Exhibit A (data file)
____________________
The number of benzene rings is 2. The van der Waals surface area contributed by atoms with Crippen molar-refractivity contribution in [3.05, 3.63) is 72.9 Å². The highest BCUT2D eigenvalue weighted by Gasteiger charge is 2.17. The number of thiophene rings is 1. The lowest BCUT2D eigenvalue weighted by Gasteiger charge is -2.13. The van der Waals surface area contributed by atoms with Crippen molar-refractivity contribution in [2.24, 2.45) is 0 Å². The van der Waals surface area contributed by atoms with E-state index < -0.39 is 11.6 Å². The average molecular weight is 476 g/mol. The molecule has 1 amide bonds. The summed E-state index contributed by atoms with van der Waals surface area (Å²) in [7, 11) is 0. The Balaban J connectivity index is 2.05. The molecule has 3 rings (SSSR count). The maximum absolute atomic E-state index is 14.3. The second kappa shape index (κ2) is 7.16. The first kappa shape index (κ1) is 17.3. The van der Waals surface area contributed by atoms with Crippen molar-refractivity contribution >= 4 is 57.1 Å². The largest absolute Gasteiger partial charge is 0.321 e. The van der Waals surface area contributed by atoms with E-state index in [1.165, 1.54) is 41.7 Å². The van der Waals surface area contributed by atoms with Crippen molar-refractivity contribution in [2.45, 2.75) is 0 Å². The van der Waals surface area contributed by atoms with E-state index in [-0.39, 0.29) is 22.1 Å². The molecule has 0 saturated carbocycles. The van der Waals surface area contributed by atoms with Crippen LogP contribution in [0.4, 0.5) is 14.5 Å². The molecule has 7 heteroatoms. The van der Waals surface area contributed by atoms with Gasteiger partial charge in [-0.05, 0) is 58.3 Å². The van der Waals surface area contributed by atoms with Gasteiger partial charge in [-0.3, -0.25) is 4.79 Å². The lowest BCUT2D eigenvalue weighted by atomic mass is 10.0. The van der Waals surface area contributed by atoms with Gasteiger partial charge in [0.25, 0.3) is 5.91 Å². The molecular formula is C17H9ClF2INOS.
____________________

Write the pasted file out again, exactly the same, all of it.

The number of benzene rings is 2. The van der Waals surface area contributed by atoms with Crippen molar-refractivity contribution in [3.05, 3.63) is 72.9 Å². The highest BCUT2D eigenvalue weighted by Gasteiger charge is 2.17. The number of thiophene rings is 1. The lowest BCUT2D eigenvalue weighted by Gasteiger charge is -2.13. The van der Waals surface area contributed by atoms with Crippen molar-refractivity contribution in [2.24, 2.45) is 0 Å². The van der Waals surface area contributed by atoms with E-state index < -0.39 is 11.6 Å². The average molecular weight is 476 g/mol. The molecule has 1 amide bonds. The summed E-state index contributed by atoms with van der Waals surface area (Å²) in [7, 11) is 0. The Balaban J connectivity index is 2.05. The molecule has 3 rings (SSSR count). The maximum absolute atomic E-state index is 14.3. The second kappa shape index (κ2) is 7.16. The first kappa shape index (κ1) is 17.3. The van der Waals surface area contributed by atoms with Crippen molar-refractivity contribution >= 4 is 57.1 Å². The largest absolute Gasteiger partial charge is 0.321 e. The van der Waals surface area contributed by atoms with E-state index in [1.165, 1.54) is 41.7 Å². The van der Waals surface area contributed by atoms with Crippen molar-refractivity contribution in [2.45, 2.75) is 0 Å². The van der Waals surface area contributed by atoms with E-state index in [-0.39, 0.29) is 22.1 Å². The molecule has 0 saturated carbocycles. The van der Waals surface area contributed by atoms with Crippen LogP contribution in [0.4, 0.5) is 14.5 Å². The molecule has 7 heteroatoms. The van der Waals surface area contributed by atoms with Gasteiger partial charge in [-0.05, 0) is 58.3 Å². The van der Waals surface area contributed by atoms with Gasteiger partial charge in [-0.3, -0.25) is 4.79 Å². The lowest BCUT2D eigenvalue weighted by atomic mass is 10.0. The van der Waals surface area contributed by atoms with Gasteiger partial charge in [0.25, 0.3) is 5.91 Å². The molecular formula is C17H9ClF2INOS.